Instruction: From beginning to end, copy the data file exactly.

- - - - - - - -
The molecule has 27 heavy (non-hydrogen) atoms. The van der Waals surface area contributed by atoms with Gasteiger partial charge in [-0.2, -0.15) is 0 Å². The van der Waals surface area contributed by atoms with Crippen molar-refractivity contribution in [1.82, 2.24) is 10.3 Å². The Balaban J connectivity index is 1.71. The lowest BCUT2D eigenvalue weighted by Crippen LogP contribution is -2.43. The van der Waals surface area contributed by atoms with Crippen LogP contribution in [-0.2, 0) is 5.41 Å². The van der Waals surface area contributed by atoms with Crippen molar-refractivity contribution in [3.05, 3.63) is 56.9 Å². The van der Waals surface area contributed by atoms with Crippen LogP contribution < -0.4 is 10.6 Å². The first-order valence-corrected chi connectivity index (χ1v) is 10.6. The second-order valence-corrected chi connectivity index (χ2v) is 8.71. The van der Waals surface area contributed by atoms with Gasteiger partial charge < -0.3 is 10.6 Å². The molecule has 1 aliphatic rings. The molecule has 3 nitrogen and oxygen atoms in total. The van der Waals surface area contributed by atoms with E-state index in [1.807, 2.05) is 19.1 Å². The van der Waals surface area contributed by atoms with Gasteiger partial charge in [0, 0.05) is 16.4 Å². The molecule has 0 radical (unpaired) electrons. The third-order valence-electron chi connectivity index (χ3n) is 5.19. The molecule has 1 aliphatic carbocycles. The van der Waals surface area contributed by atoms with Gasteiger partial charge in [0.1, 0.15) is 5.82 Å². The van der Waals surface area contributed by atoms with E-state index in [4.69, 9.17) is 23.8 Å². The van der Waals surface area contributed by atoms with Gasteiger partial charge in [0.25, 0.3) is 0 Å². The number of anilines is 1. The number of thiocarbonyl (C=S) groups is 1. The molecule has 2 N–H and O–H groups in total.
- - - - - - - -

The molecule has 27 heavy (non-hydrogen) atoms. The van der Waals surface area contributed by atoms with Gasteiger partial charge in [-0.2, -0.15) is 0 Å². The van der Waals surface area contributed by atoms with Crippen molar-refractivity contribution in [1.82, 2.24) is 10.3 Å². The Balaban J connectivity index is 1.71. The lowest BCUT2D eigenvalue weighted by Crippen LogP contribution is -2.43. The van der Waals surface area contributed by atoms with Crippen LogP contribution in [-0.2, 0) is 5.41 Å². The van der Waals surface area contributed by atoms with Crippen molar-refractivity contribution in [3.05, 3.63) is 56.9 Å². The van der Waals surface area contributed by atoms with Crippen LogP contribution < -0.4 is 10.6 Å². The first-order valence-corrected chi connectivity index (χ1v) is 10.6. The second-order valence-corrected chi connectivity index (χ2v) is 8.71. The van der Waals surface area contributed by atoms with Gasteiger partial charge < -0.3 is 10.6 Å². The molecule has 1 aliphatic rings. The molecule has 3 nitrogen and oxygen atoms in total. The van der Waals surface area contributed by atoms with E-state index in [1.807, 2.05) is 19.1 Å². The van der Waals surface area contributed by atoms with Gasteiger partial charge in [0, 0.05) is 16.4 Å². The molecule has 0 radical (unpaired) electrons. The third-order valence-electron chi connectivity index (χ3n) is 5.19. The molecule has 1 aliphatic carbocycles. The van der Waals surface area contributed by atoms with Gasteiger partial charge in [0.1, 0.15) is 5.82 Å². The van der Waals surface area contributed by atoms with E-state index in [4.69, 9.17) is 23.8 Å². The van der Waals surface area contributed by atoms with Gasteiger partial charge in [0.25, 0.3) is 0 Å². The number of anilines is 1. The number of thiocarbonyl (C=S) groups is 1. The molecule has 2 N–H and O–H groups in total.